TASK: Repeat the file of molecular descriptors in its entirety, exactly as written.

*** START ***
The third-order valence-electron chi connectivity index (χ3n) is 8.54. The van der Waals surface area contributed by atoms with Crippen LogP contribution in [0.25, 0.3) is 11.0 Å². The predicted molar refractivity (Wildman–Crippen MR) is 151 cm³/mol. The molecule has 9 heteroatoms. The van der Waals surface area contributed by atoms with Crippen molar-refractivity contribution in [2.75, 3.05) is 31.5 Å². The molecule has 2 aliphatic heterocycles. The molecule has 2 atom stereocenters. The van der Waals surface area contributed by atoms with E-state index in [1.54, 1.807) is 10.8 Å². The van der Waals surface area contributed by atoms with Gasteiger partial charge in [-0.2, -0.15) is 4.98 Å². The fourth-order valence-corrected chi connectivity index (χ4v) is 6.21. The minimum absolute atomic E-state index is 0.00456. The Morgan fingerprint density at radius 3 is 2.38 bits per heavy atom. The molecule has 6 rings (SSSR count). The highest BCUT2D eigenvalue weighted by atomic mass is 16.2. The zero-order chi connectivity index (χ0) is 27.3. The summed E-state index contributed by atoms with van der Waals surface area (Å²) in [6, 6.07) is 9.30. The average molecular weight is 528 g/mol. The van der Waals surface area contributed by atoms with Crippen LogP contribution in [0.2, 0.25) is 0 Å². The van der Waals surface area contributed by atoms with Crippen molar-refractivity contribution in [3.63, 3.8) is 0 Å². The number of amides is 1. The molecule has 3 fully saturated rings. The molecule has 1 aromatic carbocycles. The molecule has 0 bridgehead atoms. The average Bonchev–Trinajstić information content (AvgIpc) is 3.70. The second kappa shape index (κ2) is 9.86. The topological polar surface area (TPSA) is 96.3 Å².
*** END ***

The third-order valence-electron chi connectivity index (χ3n) is 8.54. The van der Waals surface area contributed by atoms with Crippen LogP contribution in [0.25, 0.3) is 11.0 Å². The predicted molar refractivity (Wildman–Crippen MR) is 151 cm³/mol. The molecule has 9 heteroatoms. The van der Waals surface area contributed by atoms with Crippen molar-refractivity contribution in [2.75, 3.05) is 31.5 Å². The molecule has 2 aliphatic heterocycles. The molecule has 2 atom stereocenters. The van der Waals surface area contributed by atoms with E-state index in [1.54, 1.807) is 10.8 Å². The van der Waals surface area contributed by atoms with Gasteiger partial charge in [-0.2, -0.15) is 4.98 Å². The fourth-order valence-corrected chi connectivity index (χ4v) is 6.21. The minimum absolute atomic E-state index is 0.00456. The Morgan fingerprint density at radius 3 is 2.38 bits per heavy atom. The molecule has 6 rings (SSSR count). The highest BCUT2D eigenvalue weighted by atomic mass is 16.2. The zero-order chi connectivity index (χ0) is 27.3. The summed E-state index contributed by atoms with van der Waals surface area (Å²) in [6, 6.07) is 9.30. The average molecular weight is 528 g/mol. The van der Waals surface area contributed by atoms with Crippen LogP contribution in [0.2, 0.25) is 0 Å². The van der Waals surface area contributed by atoms with Crippen molar-refractivity contribution in [3.63, 3.8) is 0 Å². The number of amides is 1. The molecule has 3 fully saturated rings. The molecule has 1 aromatic carbocycles. The molecule has 0 bridgehead atoms. The average Bonchev–Trinajstić information content (AvgIpc) is 3.70. The second kappa shape index (κ2) is 9.86. The topological polar surface area (TPSA) is 96.3 Å².